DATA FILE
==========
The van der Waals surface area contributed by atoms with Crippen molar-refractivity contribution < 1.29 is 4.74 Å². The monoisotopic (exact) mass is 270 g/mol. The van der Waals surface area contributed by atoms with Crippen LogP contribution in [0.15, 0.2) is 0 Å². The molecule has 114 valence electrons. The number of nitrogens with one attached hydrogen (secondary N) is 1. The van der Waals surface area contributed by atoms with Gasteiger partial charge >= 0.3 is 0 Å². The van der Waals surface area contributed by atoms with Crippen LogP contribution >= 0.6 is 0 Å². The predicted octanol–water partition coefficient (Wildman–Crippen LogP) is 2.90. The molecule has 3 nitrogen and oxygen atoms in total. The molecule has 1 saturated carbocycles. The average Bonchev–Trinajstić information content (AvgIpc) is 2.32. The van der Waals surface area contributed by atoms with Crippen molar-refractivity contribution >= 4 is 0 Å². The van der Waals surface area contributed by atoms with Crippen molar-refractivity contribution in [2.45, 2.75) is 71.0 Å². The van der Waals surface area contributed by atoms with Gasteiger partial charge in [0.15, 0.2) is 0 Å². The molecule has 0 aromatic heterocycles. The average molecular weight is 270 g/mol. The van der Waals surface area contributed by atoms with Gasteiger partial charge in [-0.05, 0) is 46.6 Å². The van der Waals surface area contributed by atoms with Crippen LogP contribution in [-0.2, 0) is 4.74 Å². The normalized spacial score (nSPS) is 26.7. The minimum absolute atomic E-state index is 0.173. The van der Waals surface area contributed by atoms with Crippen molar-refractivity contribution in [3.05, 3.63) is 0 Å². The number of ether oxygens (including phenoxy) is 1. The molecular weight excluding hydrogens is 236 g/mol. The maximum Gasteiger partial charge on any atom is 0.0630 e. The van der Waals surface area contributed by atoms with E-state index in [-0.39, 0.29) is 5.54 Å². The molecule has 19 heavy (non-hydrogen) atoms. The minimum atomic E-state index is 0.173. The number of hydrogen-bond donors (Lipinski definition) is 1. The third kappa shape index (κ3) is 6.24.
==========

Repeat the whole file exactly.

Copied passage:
The van der Waals surface area contributed by atoms with Crippen molar-refractivity contribution < 1.29 is 4.74 Å². The monoisotopic (exact) mass is 270 g/mol. The van der Waals surface area contributed by atoms with Crippen LogP contribution in [0.15, 0.2) is 0 Å². The molecule has 114 valence electrons. The number of nitrogens with one attached hydrogen (secondary N) is 1. The van der Waals surface area contributed by atoms with Gasteiger partial charge >= 0.3 is 0 Å². The van der Waals surface area contributed by atoms with Crippen LogP contribution >= 0.6 is 0 Å². The predicted octanol–water partition coefficient (Wildman–Crippen LogP) is 2.90. The molecule has 3 nitrogen and oxygen atoms in total. The molecule has 1 saturated carbocycles. The average Bonchev–Trinajstić information content (AvgIpc) is 2.32. The van der Waals surface area contributed by atoms with Crippen molar-refractivity contribution >= 4 is 0 Å². The van der Waals surface area contributed by atoms with Crippen molar-refractivity contribution in [2.45, 2.75) is 71.0 Å². The van der Waals surface area contributed by atoms with Gasteiger partial charge in [0.15, 0.2) is 0 Å². The molecule has 0 aromatic heterocycles. The average molecular weight is 270 g/mol. The van der Waals surface area contributed by atoms with Gasteiger partial charge in [-0.05, 0) is 46.6 Å². The van der Waals surface area contributed by atoms with Crippen LogP contribution in [-0.2, 0) is 4.74 Å². The normalized spacial score (nSPS) is 26.7. The minimum absolute atomic E-state index is 0.173. The van der Waals surface area contributed by atoms with Crippen molar-refractivity contribution in [3.05, 3.63) is 0 Å². The number of ether oxygens (including phenoxy) is 1. The molecular weight excluding hydrogens is 236 g/mol. The maximum Gasteiger partial charge on any atom is 0.0630 e. The van der Waals surface area contributed by atoms with E-state index in [-0.39, 0.29) is 5.54 Å². The molecule has 19 heavy (non-hydrogen) atoms. The minimum atomic E-state index is 0.173. The number of hydrogen-bond donors (Lipinski definition) is 1. The third kappa shape index (κ3) is 6.24.